DOT Certification, often referred to as ‘DOT Approved’, refers to the safety standards applied by law to motorcycle helmets in the United States.
We will take a look at DOT Certification and how it applies to helmets manufactured or imported for the United States domestic market.
A DOT approved helmet should serve its purpose to reduce death and injuries by protecting the head of the wearer from impacts during an accident situation.
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What is DOT certification?
A DOT approved motorcycle helmet means that the helmet legally meets the National Highways Traffic Safety Administration’s (NHTSA) set of standards created to ensure helmets provide an acceptable level of protection to the head of the wearer.
DOT being the Department Of Transportation.
FMVSS being the Federal Motor Vehicle Safety Standards.
FMVSS 218 being the safety standard number, within the Code of Federal Regulations, for motorcycle helmets.
A DOT certified helmet (recognized by a DOT sticker on the back of helmet), should therefore meet the expected performance requirements in the event of an accident.
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These standards apply to how effective the helmet is at absorbing an impact, deterring an object from penetrating the helmet and how secure the safety strap is to keep the helmet in place.
In short, a DOT approved helmet should serve its purpose to reduce death and injuries by protecting the head of the wearer from impacts during an accident situation.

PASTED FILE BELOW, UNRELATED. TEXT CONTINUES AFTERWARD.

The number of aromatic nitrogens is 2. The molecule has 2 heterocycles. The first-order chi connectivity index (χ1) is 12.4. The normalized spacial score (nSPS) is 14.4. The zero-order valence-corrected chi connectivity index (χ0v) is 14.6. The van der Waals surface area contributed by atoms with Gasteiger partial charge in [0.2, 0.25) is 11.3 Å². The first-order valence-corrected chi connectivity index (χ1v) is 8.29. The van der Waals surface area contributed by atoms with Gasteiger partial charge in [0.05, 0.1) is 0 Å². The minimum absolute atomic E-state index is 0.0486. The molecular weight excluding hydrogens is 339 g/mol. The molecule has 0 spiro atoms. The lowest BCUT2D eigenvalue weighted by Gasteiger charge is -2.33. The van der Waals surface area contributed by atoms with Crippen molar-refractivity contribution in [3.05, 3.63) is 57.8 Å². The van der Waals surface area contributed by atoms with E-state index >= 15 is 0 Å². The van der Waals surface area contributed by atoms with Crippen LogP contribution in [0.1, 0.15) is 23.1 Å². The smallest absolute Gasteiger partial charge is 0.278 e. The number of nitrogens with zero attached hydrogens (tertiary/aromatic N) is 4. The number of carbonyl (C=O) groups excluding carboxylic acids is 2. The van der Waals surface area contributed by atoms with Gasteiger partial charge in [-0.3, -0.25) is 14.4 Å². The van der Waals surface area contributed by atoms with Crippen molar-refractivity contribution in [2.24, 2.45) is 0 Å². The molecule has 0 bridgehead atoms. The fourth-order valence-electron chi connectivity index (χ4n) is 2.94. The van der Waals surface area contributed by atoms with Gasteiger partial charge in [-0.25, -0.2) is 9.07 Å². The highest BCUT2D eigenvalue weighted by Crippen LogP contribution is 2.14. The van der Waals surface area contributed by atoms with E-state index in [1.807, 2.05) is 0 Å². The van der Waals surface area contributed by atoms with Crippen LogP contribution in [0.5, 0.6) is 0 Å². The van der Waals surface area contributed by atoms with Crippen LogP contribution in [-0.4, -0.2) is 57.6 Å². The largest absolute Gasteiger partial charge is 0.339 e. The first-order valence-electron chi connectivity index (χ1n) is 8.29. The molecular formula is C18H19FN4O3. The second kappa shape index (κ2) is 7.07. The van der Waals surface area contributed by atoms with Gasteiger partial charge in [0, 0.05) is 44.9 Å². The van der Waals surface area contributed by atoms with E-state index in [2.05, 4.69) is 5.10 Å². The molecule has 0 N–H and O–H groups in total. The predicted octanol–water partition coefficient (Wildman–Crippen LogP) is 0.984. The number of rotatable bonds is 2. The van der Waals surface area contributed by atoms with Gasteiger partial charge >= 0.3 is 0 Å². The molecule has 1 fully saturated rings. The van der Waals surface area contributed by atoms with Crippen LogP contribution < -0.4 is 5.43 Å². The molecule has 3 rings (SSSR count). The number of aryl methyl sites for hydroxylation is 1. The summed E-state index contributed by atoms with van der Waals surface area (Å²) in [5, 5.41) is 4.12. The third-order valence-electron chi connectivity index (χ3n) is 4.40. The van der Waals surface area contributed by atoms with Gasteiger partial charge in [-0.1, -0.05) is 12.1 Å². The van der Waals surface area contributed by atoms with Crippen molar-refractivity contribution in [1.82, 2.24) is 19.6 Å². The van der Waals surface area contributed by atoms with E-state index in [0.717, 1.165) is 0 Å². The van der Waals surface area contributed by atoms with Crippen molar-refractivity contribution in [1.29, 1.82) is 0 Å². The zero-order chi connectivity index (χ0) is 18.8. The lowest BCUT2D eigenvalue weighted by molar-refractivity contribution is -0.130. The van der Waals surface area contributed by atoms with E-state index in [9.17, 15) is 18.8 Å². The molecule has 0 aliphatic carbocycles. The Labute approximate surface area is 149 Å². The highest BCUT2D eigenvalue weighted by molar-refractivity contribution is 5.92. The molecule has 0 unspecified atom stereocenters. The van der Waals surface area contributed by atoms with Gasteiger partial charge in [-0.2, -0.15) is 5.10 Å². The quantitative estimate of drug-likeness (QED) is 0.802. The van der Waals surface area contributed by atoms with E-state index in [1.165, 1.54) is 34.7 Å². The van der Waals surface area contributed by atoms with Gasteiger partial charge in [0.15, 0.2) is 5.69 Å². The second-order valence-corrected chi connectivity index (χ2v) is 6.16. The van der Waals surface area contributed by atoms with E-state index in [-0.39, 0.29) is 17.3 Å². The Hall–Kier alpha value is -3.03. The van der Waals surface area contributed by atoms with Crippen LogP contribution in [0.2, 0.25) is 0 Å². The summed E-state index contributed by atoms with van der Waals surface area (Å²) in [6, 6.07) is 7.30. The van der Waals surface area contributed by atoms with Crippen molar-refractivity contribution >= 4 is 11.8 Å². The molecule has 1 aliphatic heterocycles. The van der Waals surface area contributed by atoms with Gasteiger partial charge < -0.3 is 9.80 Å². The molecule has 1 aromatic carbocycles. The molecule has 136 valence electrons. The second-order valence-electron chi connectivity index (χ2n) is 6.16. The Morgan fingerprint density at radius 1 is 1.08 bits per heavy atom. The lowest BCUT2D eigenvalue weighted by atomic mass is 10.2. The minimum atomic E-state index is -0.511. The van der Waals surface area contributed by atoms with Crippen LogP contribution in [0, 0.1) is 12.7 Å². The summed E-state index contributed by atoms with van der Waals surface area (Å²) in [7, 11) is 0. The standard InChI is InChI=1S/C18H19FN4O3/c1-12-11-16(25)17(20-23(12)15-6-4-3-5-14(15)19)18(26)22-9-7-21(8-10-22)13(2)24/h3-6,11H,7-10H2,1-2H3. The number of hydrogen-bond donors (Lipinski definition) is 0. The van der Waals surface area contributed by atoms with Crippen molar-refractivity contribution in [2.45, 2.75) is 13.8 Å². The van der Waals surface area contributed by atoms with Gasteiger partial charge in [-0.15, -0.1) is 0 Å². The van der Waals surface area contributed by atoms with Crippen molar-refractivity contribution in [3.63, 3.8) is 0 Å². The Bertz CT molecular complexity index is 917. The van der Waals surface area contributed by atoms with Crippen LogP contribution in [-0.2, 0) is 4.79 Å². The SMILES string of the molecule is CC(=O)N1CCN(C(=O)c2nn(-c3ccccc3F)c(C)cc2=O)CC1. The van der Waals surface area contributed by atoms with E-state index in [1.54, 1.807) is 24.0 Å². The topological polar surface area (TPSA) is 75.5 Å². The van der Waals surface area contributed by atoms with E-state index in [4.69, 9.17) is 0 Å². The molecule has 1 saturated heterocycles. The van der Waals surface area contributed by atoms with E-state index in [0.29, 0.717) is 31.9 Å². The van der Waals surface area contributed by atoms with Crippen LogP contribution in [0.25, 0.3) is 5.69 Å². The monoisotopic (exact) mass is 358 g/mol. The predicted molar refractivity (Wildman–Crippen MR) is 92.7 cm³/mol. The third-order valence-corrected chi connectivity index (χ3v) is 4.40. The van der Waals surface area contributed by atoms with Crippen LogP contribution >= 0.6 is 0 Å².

DOT FMVSS 218
In the words of DOT FMVSS 218, the Scope of the Standard is to establish “minimum performance requirements for helmets designed for use by motorcyclists and other motor vehicle users.”
Manufacturers looking to sell motorcycle helmets in the United States must produce helmets that will pass the DOT testing. If their helmets are manufactured to the appropriate levels of the standard, they can then self-certify and put a DOT sticker on the back of their helmets.
It is then the duty of the Office of Vehicle Safety Compliance to test a number of helmets each year to ensure they are compliant with the DOT standard. If they are found to be not in compliance, they must be withdrawn from sale until proper compliance is achieved.
In such cases the manufacturer can face steep fines of up to $5,000 for each violation with a maximum penalty of $16,050,000 for a series of violations.
The helmets are tested in 4 different climatic environments to ensure the helmet operates the same in any of the different conditions (the aim being to replicate real-life riding conditions):
- Ambient Conditions: Exposed to a temperature from 61° F to and including 79° F (16° C – 26° C), as well as humidity from 30% to 70% for a minimum of 4 hours.
- Low Temperature: Exposed to a temperature from 5° F to and including 23° F (−15° C to −5° C) for a minimum of 4 hours.
- High Temperature: Exposed to a temperature from 113° F to and including 131° F (45° C to 55° C) for a minimum of 4 hours.
- Water Immersion: Immersed in water at a temperature from 61° F to and including 79° F (16° C to 26° C) for a minimum of 4 hours.
The DOT test then comprises 3 parts:
- Impact Attenuation Test: The helmet is subjected to impacts from a flat anvil and a round anvil at 4 sites on the helmet with 2 impacts per site. There is a ‘test line’ which is around ⅓ of the way down from the top of the helmet and the testers can test any site as long as it is above this line.